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# Allele and Probability

By lukejamie2008 May 31, 2014 1288 Words
﻿5.1 #12 , #34a. and b, #40, 48
#12. Which of the following numbers could be the probability of an event? 1.5, 0, = ,0
#34 More Genetics In Problem 33, we learned that for some diseases, such as sickle-cell anemia, an individual will get the disease only if he or she receives both recessive alleles. This is not always the case. For example, Huntington’s disease only requires one dominant gene for an individual to contract the disease. Suppose that a husband and wife, who both have a dominant Huntington’s disease allele (S) and a normal recessive allele (s), decide to have a child. (a) List the possible genotypes of their offspring. (a) Sample space is {SS,Ss,sS,ss} where S=dominant disease allele and s=normal recessive allele (b) What is the probability that the offspring will not have Huntington’s disease? In other words, what is the probability that the offspring will have genotype ss? Interpret this probability(b) Since P(S)=P(s)=1/2 and S,s are independent, P(offspring will not have Huntington’s disease)=P(SS)=P(S)*P(S)=1/4

#40. Which of the assignments of probabilities should be used if the coin is known to be fair? If coin is fair, then assignment A is used because P(H)=P(T)=1/2 #48. Classifying Probability Determine whether the probabilities on the following page are computed using classical methods, empirical methods, or subjective methods. a) The probability of having eight girls in an eight-child family is 0.390625%. Empirical method

(b) On the basis of a survey of 1000 families with eight children, the probability of a family having eight girls is 0.54%. Classical method
(c) According to a sports analyst, the probability that the Chicago Bears will win their next game is about 30%. Subjective method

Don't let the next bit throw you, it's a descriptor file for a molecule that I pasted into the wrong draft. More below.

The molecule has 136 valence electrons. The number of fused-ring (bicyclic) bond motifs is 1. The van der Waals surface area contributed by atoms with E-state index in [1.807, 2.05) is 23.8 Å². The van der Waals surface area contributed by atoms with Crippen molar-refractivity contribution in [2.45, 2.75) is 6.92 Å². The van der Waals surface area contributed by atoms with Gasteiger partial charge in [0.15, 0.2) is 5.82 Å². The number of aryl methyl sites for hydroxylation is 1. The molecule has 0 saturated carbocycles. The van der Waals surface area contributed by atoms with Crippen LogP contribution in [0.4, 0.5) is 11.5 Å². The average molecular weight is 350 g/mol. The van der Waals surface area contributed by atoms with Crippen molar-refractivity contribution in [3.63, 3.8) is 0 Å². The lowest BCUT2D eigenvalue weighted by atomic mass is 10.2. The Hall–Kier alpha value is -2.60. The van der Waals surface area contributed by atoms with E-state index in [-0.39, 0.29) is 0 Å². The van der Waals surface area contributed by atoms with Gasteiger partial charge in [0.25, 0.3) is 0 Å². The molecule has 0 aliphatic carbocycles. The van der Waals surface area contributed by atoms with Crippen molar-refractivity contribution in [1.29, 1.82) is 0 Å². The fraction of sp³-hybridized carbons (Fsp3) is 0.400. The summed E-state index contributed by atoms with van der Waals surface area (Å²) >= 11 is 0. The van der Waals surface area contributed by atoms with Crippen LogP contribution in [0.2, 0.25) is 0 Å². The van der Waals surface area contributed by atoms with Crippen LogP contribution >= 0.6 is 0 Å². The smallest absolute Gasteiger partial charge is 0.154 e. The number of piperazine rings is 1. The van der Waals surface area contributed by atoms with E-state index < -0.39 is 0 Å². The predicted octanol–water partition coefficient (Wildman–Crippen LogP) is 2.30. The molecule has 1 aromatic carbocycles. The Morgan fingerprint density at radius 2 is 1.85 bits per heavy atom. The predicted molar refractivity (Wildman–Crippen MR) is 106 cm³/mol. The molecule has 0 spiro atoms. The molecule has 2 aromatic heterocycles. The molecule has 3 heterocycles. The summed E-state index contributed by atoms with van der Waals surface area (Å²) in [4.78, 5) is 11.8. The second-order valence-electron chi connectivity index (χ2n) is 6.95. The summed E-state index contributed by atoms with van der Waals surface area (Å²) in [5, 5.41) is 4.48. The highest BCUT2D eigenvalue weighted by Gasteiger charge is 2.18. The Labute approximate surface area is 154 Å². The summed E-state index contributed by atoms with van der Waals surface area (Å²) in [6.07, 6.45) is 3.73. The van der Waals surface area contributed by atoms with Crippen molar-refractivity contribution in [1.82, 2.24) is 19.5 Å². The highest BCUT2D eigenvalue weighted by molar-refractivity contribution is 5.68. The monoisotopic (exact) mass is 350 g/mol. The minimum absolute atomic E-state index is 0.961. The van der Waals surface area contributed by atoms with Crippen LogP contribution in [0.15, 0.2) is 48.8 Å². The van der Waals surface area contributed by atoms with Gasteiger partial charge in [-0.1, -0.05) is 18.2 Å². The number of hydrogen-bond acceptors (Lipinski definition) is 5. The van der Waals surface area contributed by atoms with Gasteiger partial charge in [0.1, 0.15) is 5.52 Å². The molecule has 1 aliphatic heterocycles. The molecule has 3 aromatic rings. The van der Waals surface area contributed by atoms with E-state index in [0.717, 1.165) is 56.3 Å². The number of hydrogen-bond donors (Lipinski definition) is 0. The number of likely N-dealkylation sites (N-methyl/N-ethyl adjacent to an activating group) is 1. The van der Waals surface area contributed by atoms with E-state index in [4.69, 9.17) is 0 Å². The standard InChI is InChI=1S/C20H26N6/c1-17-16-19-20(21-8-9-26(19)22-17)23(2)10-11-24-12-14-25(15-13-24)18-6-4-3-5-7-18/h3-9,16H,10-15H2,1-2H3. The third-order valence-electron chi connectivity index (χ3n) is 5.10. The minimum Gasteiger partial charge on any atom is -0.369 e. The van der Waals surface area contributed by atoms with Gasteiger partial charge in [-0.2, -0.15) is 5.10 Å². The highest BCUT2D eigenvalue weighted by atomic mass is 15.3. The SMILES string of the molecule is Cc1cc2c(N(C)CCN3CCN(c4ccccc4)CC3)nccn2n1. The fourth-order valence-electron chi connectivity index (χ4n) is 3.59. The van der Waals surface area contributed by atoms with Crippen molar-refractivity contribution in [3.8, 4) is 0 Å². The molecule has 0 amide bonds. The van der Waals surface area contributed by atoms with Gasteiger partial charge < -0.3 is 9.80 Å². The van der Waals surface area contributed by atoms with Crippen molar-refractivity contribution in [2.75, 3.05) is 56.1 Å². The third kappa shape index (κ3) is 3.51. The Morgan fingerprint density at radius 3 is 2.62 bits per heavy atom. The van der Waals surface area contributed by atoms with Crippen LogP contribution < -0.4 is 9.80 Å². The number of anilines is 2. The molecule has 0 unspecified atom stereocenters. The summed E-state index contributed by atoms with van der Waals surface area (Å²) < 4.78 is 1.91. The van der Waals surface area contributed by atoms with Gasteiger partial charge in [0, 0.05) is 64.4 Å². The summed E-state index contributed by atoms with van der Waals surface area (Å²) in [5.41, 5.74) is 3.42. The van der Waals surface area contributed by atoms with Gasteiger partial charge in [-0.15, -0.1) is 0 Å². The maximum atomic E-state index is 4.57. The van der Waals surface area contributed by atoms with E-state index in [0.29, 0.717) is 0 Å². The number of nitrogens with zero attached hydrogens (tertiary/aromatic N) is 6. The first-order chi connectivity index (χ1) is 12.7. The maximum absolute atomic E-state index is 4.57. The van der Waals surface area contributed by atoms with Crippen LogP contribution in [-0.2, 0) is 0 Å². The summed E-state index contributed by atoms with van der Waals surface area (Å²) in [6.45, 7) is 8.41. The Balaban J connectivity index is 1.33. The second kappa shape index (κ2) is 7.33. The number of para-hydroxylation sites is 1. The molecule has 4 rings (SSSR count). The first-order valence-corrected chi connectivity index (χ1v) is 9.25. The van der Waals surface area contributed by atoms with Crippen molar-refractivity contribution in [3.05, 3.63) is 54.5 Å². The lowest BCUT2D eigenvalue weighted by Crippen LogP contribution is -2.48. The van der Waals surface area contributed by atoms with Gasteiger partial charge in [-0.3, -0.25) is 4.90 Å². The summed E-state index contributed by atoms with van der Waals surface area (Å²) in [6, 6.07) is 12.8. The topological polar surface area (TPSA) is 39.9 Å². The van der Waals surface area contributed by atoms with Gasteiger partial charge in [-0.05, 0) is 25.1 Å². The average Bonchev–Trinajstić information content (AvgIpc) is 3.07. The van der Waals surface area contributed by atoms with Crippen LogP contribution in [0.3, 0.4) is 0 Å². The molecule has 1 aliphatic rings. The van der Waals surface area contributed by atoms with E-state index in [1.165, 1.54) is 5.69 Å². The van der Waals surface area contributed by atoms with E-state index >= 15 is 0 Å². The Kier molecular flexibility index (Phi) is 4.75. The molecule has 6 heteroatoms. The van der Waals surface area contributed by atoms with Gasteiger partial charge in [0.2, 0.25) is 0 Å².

(d) On the basis of clinical trials, the probability of efﬁcacy of a new drug is 75%. Empirical method
5.2 #26 a-d #32
#26 . Doctorates Conferred The following probability model shows the distribution of doctoral degrees from U.S. universities in 2009 by area of study. Area of Study Probability
Engineering 0.154
Physical sciences0.087
Life sciences 0.203
Mathematics 0.031
Computer sciences0.033
Social sciences0.168
Humanities0.094
Education0.132
Professional and other ﬁelds0.056
Health0.042
(a) Verify that this is a probability model. ) First, all probabilities range from 0 to 1 inclusive. Second, the sum of probabilities=0.154+…+0.042=1. So it is a probability model.

(b) What is the probability that a randomly selected doctoral candidate who earned a degree in 2009 studied physical science or life science? Interpret this probability. P=0.087+0.203=0.29. Interpretation: if there are 100 candidates, 29 of them studies physical science or life science. (c) What is the probability that a randomly selected doctoral candidate who earned a degree in 2009 studied physical science, life science, mathematics, or computer science? Interpret this probability. P=0.087+0.203+0.031+0.033=0.354 Interpretation: if there are 1000 candidates, 354 of them studies physical science, life science, mathematics or compute science (d) What is the probability that a randomly selected doctoral candidate who earned a degree in 2009 did not study mathematics? Interpret this probability. d) P=1-0.031=0.969. Interpretation: if there are 1000 candidates, 969 of them do not study mathematics #32. A Deck of Cards A standard deck of cards contains 52 cards, as shown in Figure 9. One card is randomly selected from the deck. (a) Compute the probability of randomly selecting a two or three from a deck of cards. Since there are 4 “two’s” and 4 “three’s” in a deck of 52 cards, P( a two or a three)=P(a two)+P(a three)=4/52+4/52=2/13 (b) Compute the probability of randomly selecting a two or three or four from a deck of cards. Since there are 4 “two’s”, 4 “three’s” and 4 “four’s”in a deck of 52 cards, P( a two or a three or a four)=P(a two)+P(a three)+P(a four)=4/52+4/52+4/52=3/13 (c) Compute the probability of randomly selecting a two or club from a deck of cards. Since there are 4 “two’s” and 13 “clubs” in a deck of 52 cards but there are 1 card which is both two and club, P( a two or a club)=P(a two)+P(a club)-P(both two and club)=4/52+13/52-1/52=4/13